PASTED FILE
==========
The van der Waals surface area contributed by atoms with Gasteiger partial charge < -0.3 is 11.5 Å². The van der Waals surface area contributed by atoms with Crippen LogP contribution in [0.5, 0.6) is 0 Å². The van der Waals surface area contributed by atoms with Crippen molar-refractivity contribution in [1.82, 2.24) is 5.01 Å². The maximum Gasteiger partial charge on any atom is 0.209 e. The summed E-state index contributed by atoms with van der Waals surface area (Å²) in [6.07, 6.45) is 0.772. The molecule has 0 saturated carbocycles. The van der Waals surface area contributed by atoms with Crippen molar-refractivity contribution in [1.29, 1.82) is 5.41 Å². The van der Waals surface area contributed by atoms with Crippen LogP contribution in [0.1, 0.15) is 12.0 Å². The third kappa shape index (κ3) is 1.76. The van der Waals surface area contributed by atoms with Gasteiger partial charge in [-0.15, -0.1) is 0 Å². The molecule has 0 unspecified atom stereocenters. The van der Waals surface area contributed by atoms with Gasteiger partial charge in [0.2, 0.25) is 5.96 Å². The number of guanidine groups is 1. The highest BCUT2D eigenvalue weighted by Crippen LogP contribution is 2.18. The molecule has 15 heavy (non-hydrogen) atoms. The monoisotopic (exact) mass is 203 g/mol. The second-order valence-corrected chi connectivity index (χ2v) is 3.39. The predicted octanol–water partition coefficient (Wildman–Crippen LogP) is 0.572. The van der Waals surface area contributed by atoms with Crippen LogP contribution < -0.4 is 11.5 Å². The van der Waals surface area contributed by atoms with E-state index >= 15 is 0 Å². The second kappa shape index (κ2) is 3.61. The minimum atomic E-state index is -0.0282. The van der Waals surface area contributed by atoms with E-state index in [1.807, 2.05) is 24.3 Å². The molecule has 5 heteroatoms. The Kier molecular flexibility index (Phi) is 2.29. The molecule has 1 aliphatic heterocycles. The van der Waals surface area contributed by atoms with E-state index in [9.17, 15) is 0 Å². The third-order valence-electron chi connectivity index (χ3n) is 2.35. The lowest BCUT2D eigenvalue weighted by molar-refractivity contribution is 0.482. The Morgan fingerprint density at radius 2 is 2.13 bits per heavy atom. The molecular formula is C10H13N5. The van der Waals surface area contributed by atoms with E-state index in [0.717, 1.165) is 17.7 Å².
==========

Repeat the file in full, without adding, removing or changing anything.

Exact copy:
The van der Waals surface area contributed by atoms with Gasteiger partial charge < -0.3 is 11.5 Å². The van der Waals surface area contributed by atoms with Crippen LogP contribution in [0.5, 0.6) is 0 Å². The van der Waals surface area contributed by atoms with Crippen molar-refractivity contribution in [1.82, 2.24) is 5.01 Å². The maximum Gasteiger partial charge on any atom is 0.209 e. The summed E-state index contributed by atoms with van der Waals surface area (Å²) in [6.07, 6.45) is 0.772. The molecule has 0 saturated carbocycles. The van der Waals surface area contributed by atoms with Crippen molar-refractivity contribution in [1.29, 1.82) is 5.41 Å². The van der Waals surface area contributed by atoms with Crippen LogP contribution in [0.1, 0.15) is 12.0 Å². The third kappa shape index (κ3) is 1.76. The van der Waals surface area contributed by atoms with Gasteiger partial charge in [-0.15, -0.1) is 0 Å². The molecule has 0 unspecified atom stereocenters. The van der Waals surface area contributed by atoms with Gasteiger partial charge in [0.2, 0.25) is 5.96 Å². The number of guanidine groups is 1. The highest BCUT2D eigenvalue weighted by Crippen LogP contribution is 2.18. The molecule has 15 heavy (non-hydrogen) atoms. The monoisotopic (exact) mass is 203 g/mol. The second-order valence-corrected chi connectivity index (χ2v) is 3.39. The predicted octanol–water partition coefficient (Wildman–Crippen LogP) is 0.572. The van der Waals surface area contributed by atoms with Crippen LogP contribution < -0.4 is 11.5 Å². The van der Waals surface area contributed by atoms with E-state index >= 15 is 0 Å². The second kappa shape index (κ2) is 3.61. The minimum atomic E-state index is -0.0282. The van der Waals surface area contributed by atoms with E-state index in [1.807, 2.05) is 24.3 Å². The molecule has 5 heteroatoms. The Kier molecular flexibility index (Phi) is 2.29. The molecule has 1 aliphatic heterocycles. The van der Waals surface area contributed by atoms with E-state index in [9.17, 15) is 0 Å². The third-order valence-electron chi connectivity index (χ3n) is 2.35. The lowest BCUT2D eigenvalue weighted by molar-refractivity contribution is 0.482. The Morgan fingerprint density at radius 2 is 2.13 bits per heavy atom. The molecular formula is C10H13N5. The van der Waals surface area contributed by atoms with E-state index in [0.717, 1.165) is 17.7 Å².